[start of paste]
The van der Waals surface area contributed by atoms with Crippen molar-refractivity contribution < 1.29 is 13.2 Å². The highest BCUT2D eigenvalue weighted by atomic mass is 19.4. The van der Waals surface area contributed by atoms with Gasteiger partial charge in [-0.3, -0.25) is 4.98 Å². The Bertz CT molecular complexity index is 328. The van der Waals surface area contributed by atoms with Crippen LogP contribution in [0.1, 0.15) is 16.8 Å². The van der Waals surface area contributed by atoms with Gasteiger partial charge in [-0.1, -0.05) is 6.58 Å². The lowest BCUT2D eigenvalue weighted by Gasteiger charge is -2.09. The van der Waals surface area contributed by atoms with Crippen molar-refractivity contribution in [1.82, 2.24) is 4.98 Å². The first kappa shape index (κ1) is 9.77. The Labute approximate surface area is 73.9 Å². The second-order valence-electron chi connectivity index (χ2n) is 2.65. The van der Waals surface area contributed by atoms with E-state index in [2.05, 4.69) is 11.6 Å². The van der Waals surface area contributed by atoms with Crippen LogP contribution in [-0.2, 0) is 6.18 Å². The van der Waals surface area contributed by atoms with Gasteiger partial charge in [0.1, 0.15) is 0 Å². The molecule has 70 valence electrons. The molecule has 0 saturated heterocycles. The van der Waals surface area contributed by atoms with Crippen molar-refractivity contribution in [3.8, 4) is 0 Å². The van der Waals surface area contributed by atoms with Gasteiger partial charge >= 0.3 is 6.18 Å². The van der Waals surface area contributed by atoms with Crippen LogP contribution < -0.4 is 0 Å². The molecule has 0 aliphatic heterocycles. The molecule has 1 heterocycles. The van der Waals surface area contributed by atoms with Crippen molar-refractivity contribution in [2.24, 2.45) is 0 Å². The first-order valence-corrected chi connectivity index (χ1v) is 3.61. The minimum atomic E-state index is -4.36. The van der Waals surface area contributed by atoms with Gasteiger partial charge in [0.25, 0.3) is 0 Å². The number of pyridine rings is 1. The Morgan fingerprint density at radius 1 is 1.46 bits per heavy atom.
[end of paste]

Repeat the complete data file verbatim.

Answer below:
The van der Waals surface area contributed by atoms with Crippen molar-refractivity contribution < 1.29 is 13.2 Å². The highest BCUT2D eigenvalue weighted by atomic mass is 19.4. The van der Waals surface area contributed by atoms with Gasteiger partial charge in [-0.3, -0.25) is 4.98 Å². The Bertz CT molecular complexity index is 328. The van der Waals surface area contributed by atoms with Crippen LogP contribution in [0.1, 0.15) is 16.8 Å². The van der Waals surface area contributed by atoms with Gasteiger partial charge in [-0.1, -0.05) is 6.58 Å². The lowest BCUT2D eigenvalue weighted by Gasteiger charge is -2.09. The van der Waals surface area contributed by atoms with Crippen molar-refractivity contribution in [1.82, 2.24) is 4.98 Å². The first kappa shape index (κ1) is 9.77. The Labute approximate surface area is 73.9 Å². The second-order valence-electron chi connectivity index (χ2n) is 2.65. The van der Waals surface area contributed by atoms with E-state index in [2.05, 4.69) is 11.6 Å². The van der Waals surface area contributed by atoms with Crippen LogP contribution in [-0.2, 0) is 6.18 Å². The van der Waals surface area contributed by atoms with Gasteiger partial charge in [0.1, 0.15) is 0 Å². The molecule has 70 valence electrons. The molecule has 0 saturated heterocycles. The van der Waals surface area contributed by atoms with Crippen molar-refractivity contribution in [3.8, 4) is 0 Å². The van der Waals surface area contributed by atoms with Gasteiger partial charge >= 0.3 is 6.18 Å². The van der Waals surface area contributed by atoms with Crippen LogP contribution < -0.4 is 0 Å². The molecule has 0 aliphatic heterocycles. The molecule has 1 heterocycles. The van der Waals surface area contributed by atoms with Crippen molar-refractivity contribution in [2.24, 2.45) is 0 Å². The first-order valence-corrected chi connectivity index (χ1v) is 3.61. The minimum atomic E-state index is -4.36. The van der Waals surface area contributed by atoms with Gasteiger partial charge in [0.25, 0.3) is 0 Å². The number of pyridine rings is 1. The Morgan fingerprint density at radius 1 is 1.46 bits per heavy atom.